Liverpool have provided a graphic insight into their mounting frustrations with the local council bureaucracy which they believe is destroying their hopes of staying at their spiritual Anfield home.
After the club's principal owner John W Henry hinted at suspicions over the transparency of Manchester City's £400m sponsorship deal with Etihad, Liverpool managing director Ian Ayre yesterday publicly lamented the “barriers to our ambition” being created by a host of logistical planning issues relating to a refurbished Anfield.
And he admitted that a departure to a new purpose-built stadium in nearby Stanley Park — which is dependent on Liverpool securing a naming rights deal of their own — is now the most likely outcome for the club.
Of City's deal with Etihad, the Abu Dhabi airline which is investing up to £40m a year for a decade despite being loss-making for its seven years of operation, Henry tweeted to a fan: “How much was the losing bid?”
City insist that Etihad, owned by the Abu Dhabi royal family, is not being used as a vehicle to artificially inflate the club's balance sheet to enable the club's Abu Dhabi owner to comply with the imminent Uefa Financial Fair Play rules — despite Etihad paying out a world-record sum, having failed to make a profit in its seven years of existence.
Though Ayre's statement was issued in conjunction with the council, it served only to reveal the very definitive divide between the two.
He cited problems with “land/property acquisition, environmental and statutory issues”.
The cheaper option of extending Anfield entails dealing with the problem of buying and demolishing nearby properties behind the Main Stand and also paying out money in a number of other ways — under what is known as a Section 106 agreement — to make an application for the expansion of the site acceptable.
Liverpool's Section 106 agreement includes paying for a programme of community involvement of up to £700,000.
The necessary local infrastructure improvements required of Liverpool could take up to four years to complete and, since the club will generate around £1.7m per home game next season, while Manchester United, for example, bank £3.6m, they simply cannot afford to stand still.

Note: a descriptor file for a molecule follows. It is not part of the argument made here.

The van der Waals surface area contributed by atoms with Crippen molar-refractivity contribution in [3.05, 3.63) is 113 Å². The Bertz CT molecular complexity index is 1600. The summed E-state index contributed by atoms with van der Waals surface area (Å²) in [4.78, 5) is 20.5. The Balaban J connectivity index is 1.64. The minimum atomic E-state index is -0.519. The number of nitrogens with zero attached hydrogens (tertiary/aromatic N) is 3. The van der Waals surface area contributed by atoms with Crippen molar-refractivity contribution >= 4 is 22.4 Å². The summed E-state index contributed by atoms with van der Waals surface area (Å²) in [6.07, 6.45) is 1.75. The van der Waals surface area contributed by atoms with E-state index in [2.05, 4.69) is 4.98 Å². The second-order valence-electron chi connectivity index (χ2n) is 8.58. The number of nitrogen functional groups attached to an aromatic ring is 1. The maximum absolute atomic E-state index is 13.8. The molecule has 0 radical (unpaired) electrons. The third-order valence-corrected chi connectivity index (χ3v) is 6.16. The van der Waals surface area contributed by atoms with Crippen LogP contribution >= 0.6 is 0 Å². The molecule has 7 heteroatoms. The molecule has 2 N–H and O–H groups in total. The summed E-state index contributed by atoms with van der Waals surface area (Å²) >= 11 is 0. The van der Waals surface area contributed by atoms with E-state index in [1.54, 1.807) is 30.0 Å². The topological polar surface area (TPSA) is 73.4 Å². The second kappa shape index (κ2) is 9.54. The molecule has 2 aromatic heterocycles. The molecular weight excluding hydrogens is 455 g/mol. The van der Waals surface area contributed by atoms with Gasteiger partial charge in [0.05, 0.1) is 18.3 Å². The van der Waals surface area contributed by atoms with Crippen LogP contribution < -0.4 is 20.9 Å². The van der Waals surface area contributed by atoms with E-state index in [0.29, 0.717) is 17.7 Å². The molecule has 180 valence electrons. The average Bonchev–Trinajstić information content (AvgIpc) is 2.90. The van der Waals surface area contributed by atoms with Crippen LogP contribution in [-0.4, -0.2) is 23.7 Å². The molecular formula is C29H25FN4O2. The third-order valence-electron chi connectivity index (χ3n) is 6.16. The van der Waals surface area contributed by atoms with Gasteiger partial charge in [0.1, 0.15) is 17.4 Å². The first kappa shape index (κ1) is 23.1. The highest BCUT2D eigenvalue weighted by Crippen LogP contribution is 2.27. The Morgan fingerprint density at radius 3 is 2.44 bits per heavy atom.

Liverpool’s current stadium is the sixth-largest in the Premier League in terms of capacity, significantly behind United, Arsenal and Newcastle’s stadia but also smaller than Manchester City and Sunderland’s grounds.
Stand closures and a heavily reduced capacity for games would also be necessary during any rebuild.
The city council have granted Liverpool a three-month extension to decide on whether to take up the option of a 999-year lease on the Stanley Park site, though councillors are losing patience with the club's years of prevarication over the new stadium idea and will probably allow Fenway Sports Group only until late September to make a decision.
Construction costs which prevented the Stanley Park option in the Hicks/Gillett era have fallen, reducing the costs and also make a new-build stadium a more commercially viable option — below £300m.
It is Henry's desire to replicate his sympathetic restoration of Fenway Park, the home of his Boston Red Sox.
Though shirt sponsor Standard Chartered have expressed an interest in a stadium naming rights deal, it will not be on the same scale as City's.